Learn how to see the solar disk worry-free, whether it's during an eclipse or on an ordinary sunny day.
For special events such as solar eclipses, I always choose my words very carefully when advising people on how to safely view the Sun. I want people to enjoy the beauty, but on the other hand, there’s a natural tendency to be overly cautious. After all, I don’t want anyone to suffer eye damage.The problem with observing the Sun is obvious: it’s so bright that prolonged, direct exposure can cause permanent damage to the retina, leading to loss of vision or blindness. To observe the Sun safely, you need to filter out more than 99% of the Sun’s light before it reaches your eyes.
Given these caveats, here’s some practical advice on how to safely observe sunspots and solar eclipses alike. This article covers a wide range of options:
- Viewing an Eclipse Directly
- Projecting an Image of the Sun
- Using a Telescope or Binoculars
- High-End Filters for Telescopes
Alternatively, you can go to a welding-supply store and buy a piece of #14 arcwelder’s glass, which reduces sunlight enough for safe direct naked-eye viewing. And it’s important to remember that the annular and partial phases of the May 20th eclipse will be easily visible to the naked eye. In fact, even Venus’s disk will be large enough to see without optical aid during the transit, although I would certainly recommend binoculars or telescopes for the most interesting periods at the beginning (ingress) and end (egress).
But no matter what, do not use “filters” such as smoked glass, stacked sunglasses, polarized filters, camera filters, candy wrappers, or compact discs. They might reduce the Sun’s glare, but enough harmful radiation can sneak through to damage your eyes. Only use materials specifically manufactured for safe solar viewing, or #14 arcwelders glass.
If you’re still queasy about using filters, or if you want to show the Sun to many people at the same time, you can use a small telescope or binoculars to project an image of the Sun onto a screen or white sheet of paper (almost any flat surface will suffice). A big telescope lets in a lot of sunlight, which poses the risk of overheating internal components. So I recommend either using a telescope with an aperture no larger than 4 inches, or using a mask with a 3- to 4-inch-wide hole to block the opening of any telescope with an aperture greater than 4 inches.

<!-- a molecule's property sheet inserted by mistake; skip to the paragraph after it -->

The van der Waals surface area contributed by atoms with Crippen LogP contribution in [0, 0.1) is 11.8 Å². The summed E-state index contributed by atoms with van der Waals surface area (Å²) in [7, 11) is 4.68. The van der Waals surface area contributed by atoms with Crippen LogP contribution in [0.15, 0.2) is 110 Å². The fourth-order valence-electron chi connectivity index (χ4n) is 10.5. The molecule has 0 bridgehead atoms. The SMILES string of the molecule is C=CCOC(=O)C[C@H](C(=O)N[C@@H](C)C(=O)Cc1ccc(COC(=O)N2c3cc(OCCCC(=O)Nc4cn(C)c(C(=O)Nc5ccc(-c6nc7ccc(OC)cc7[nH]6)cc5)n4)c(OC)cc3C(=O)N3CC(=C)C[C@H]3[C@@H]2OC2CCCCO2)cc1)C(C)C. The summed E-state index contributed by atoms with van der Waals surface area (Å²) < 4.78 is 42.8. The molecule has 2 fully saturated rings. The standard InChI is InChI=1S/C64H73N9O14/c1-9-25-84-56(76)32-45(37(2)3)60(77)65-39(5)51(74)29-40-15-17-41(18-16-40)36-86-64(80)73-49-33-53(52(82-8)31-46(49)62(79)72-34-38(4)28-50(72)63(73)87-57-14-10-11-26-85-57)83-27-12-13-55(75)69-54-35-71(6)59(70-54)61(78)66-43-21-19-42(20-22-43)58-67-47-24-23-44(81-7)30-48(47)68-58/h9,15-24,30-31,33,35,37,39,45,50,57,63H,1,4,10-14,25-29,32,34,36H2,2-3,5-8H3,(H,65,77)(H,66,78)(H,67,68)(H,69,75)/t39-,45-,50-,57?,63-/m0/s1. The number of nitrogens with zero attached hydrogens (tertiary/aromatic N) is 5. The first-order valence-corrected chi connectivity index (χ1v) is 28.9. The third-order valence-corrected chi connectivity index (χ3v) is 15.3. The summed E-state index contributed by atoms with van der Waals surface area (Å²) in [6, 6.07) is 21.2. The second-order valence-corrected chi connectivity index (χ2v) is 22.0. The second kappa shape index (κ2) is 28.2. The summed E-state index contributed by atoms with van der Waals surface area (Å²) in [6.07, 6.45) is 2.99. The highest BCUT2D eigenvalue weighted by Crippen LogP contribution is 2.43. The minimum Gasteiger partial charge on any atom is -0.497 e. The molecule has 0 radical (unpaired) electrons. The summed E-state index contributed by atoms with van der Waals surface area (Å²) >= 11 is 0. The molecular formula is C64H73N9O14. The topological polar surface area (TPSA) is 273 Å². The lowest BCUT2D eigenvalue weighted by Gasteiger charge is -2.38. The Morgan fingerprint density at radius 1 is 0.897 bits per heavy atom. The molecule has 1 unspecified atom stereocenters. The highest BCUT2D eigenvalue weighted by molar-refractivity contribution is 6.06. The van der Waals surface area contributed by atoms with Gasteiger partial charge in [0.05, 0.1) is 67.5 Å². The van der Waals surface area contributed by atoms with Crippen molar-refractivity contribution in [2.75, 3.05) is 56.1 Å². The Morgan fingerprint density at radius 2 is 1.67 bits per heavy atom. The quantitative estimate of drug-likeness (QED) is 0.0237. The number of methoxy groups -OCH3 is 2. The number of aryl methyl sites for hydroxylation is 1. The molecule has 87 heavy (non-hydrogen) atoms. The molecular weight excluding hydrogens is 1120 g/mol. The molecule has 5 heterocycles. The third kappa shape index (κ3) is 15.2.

Remove the finderscope and place an eyepiece at the telescope’s focuser. Aim the telescope in the general direction of the Sun (without looking at the Sun through the telescope!) and move it around until sunlight streams out of the eyepiece. Believe me, you’ll know when you hit the sweet spot. You can also use binoculars mounted on a camera tripod, but make sure to cover one lens. A sunshade that blocks ambient light from falling on the projection surface will improve your view.
If you want to observe the Sun through a telescope, there are many options. Because binoculars and telescopes concentrate the Sun’s blazing light, it’s even more crucial to use safe filters. Make sure to avoid any filter that is placed at the eyepiece end of the scope. The concentrated sunlight will probably destroy such a filter, followed shortly thereafter by your vision.
The easiest and least expensive option is solar filter material from a company such as Baader, whose material has been highly rated in an S&T Test Report.
Make sure to place the filter material at the front end of your telescope, and to cover the entire opening. If you plan to use a large telescope, no problem — simply create a mask with a 3- or 4-inch-wide hole and cover the hole with your filter material.Many different companies sell safe solar filters (often made of glass, plastic, or Mylar) that go on the front end of scopes, where they block more than 99% of sunlight before it ever enters the telescope tube. These filters allow you to gaze at the Sun for hours with no risk whatsoever, and are basically showing you the Sun’s visible surface (the photosphere) in white light. Besides seeing the eclipsed Sun or Venus’s silhouette, you will probably see scads of sunspots as well, which are fascinating in their own right.
Make sure your filter is securely attached to the front of the scope, so there is zero possibility that it will come off while viewing. And to avoid damaging your finderscope, either remove it or place a cap or solar filter at its front end. Also note that safe solar filters work equally well with binoculars.
I wish you safe viewing of the Sun, and most of all, clear skies! After all, even sunlight can’t poke through heavy clouds in Earth’s atmosphere --- the ultimate natural solar filter.
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